AMN Reviews: Nate Wooley “Columbia Icefield” [Northern SPY NS 112]

Inspired by the largest icefield in the Rocky Mountains trumpeter Nate Wooley set out to explore “ … large structures that have a feeling of being really large and slightly disturbing, but also, natural, … it’s not an attack on our senses. We understand it.”  On “Columbia Icefield” Wooley’s amplified trumpet is joined by drummer Ryan Sawyer, pedal steel guitarist Susan Alcorn and guitarist Mary Halverson. The three compositions on “Columbia Icefield” while unique in content and form seem to share an overall point of view or perhaps mood. The recording itself also contributes to this overall mood. The album’s mix beautifully exploits the stereo field to project a big and open sound that still seems close and intimate.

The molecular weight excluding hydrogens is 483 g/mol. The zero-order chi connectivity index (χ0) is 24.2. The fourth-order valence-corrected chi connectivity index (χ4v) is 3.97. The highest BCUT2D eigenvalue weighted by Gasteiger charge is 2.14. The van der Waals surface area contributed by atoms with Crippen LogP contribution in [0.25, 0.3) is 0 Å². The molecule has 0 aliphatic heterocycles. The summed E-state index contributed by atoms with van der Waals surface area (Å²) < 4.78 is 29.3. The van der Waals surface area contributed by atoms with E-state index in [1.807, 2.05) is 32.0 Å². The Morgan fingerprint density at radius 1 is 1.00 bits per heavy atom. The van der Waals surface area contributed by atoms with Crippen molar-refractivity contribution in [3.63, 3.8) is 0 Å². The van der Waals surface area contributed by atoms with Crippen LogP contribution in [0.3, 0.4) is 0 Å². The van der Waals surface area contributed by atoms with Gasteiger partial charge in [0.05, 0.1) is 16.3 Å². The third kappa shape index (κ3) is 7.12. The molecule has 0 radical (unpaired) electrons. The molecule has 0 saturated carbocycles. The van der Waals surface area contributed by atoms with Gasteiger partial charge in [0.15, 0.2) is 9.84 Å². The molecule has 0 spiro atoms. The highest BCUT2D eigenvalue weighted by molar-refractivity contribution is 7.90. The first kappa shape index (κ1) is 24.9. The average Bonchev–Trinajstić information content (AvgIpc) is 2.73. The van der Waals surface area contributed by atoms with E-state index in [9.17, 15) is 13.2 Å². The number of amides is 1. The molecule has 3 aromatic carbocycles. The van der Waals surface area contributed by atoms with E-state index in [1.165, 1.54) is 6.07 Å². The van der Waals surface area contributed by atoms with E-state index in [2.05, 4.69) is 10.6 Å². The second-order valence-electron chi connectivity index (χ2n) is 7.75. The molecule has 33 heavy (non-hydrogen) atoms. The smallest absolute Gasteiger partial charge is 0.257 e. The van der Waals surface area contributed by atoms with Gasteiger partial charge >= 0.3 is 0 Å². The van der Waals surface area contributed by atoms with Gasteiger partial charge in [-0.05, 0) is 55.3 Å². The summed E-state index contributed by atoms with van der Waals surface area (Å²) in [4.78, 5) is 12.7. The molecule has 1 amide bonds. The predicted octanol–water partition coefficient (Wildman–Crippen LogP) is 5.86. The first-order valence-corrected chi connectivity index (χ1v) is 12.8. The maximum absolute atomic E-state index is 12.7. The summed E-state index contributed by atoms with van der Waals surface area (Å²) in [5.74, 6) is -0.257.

The album opens with “Lionel Trilling”, a piece that seems like it would make a great soundtrack for a journey by train to visit the ice field. The piece slowly builds up from very deliberate but somewhat overlapping melodic and rhymical patterns on the guitars. The interplay between Halverson and Alcorn is very tight and balanced. These patterns could be imagined as representing the sounds of the train. They are eventually joined by other patterns played by the drums along with the very effective use of the amplified trumpet as percussion. This builds up over time but not in a sentimental or obvious way.  The train continues to climb till out of nowhere ethereal voices arrive and the mood abruptly changes.  They have arrived and set out to explore the expanse in a floating dialogue. This gives way to a new section of contrapuntal questions and episodic improvisations till it is time to leave and then we get back on the train to return to where the journey began.